Quick access:

Go directly to content (Alt 1) Go directly to first-level navigation (Alt 2)

Traces of Resistance
Part II: Hackney

If this was then, then you’d be here.

In the second part of his notes on walking the Hackney Brook, one of London’s many underground rivers, the author follows the hidden path to its very end that simultaneously reveals itself as the beginning of the city.


I walk the Western border of the Hackney Downs that is defined by the course of the Hackney Brooke. The course of the water reveals a secret, underlying geometry of the city. No-one can be seen.
Autumn winds. I speed up.


»The faster we walk, the more ground we lose.«
– Iain Sinclair, Lights Out for the Territory: 9 Excursions in the Secret History of London

The privileges of the white male Flaneur.


A lane of car mechanics, under the bridge, one car at a time, mechanics lingering, the backstage of the car-friendly city.
  • Car Care Centre
  • Brakes
  • Balancing
  • Batteries
  • Suspension
  • Exhausts
  • Welding
  • Alternators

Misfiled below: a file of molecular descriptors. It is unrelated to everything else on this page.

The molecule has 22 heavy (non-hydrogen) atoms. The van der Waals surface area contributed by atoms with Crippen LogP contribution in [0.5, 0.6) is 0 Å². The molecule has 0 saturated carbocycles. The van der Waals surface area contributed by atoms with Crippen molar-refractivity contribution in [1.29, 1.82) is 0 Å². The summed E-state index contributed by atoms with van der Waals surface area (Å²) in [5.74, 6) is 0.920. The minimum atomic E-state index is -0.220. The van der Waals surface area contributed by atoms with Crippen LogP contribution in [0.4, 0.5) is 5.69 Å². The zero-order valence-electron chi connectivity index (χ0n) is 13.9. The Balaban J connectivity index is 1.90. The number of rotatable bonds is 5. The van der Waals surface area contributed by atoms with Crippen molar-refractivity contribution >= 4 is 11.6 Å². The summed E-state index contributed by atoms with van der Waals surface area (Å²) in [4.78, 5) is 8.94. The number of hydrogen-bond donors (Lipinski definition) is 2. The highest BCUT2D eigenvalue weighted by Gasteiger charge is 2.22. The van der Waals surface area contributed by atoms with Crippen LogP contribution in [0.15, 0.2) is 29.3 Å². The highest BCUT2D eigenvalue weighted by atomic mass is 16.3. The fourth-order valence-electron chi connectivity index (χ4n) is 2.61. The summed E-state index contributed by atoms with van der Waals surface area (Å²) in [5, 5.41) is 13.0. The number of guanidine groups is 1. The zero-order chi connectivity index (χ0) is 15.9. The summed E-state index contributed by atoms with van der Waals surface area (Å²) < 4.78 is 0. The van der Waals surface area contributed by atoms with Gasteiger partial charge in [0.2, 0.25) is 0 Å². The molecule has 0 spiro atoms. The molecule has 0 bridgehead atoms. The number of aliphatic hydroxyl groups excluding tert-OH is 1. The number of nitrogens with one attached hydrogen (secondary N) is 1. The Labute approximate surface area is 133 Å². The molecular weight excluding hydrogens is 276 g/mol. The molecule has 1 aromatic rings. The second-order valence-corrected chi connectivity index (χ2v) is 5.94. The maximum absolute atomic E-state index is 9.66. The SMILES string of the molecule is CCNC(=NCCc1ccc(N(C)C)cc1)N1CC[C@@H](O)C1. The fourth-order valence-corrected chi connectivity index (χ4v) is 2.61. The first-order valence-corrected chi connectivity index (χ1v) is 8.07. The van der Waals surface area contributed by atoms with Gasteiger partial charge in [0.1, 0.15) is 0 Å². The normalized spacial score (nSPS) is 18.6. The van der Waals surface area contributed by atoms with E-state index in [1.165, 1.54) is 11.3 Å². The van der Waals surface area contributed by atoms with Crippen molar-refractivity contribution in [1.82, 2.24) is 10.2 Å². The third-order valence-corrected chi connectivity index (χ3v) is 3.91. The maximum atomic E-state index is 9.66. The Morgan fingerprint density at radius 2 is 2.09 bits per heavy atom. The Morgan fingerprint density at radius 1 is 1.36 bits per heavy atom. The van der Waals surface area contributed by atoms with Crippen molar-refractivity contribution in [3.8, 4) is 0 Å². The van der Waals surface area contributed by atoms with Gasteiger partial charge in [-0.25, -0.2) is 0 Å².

An advertisement for a new phone: signal all the way – the screen is broken, digital trash flickers nervously in a loop.
Arrival at Hackney Central,
a medieval tower,
Perfect Chicken.
Once a suburb outside the city walls, owned by a Danish nobleman named Haca, Hackney derives from Haca's Eoth, meaning »Haca’s well-watered marsh.« Marshland.  


The river leads me passed Mare Street, evoking memories of the ocean, waves of cars.

The word mare refers either to the boundary (that the street was) or a large pond in the area, fed by the Hackney Brook.

Now all the water is covered up. Only sometimes the river announces itself: Between Stoke and Newington and the Hackney Downs lays Brooke Road.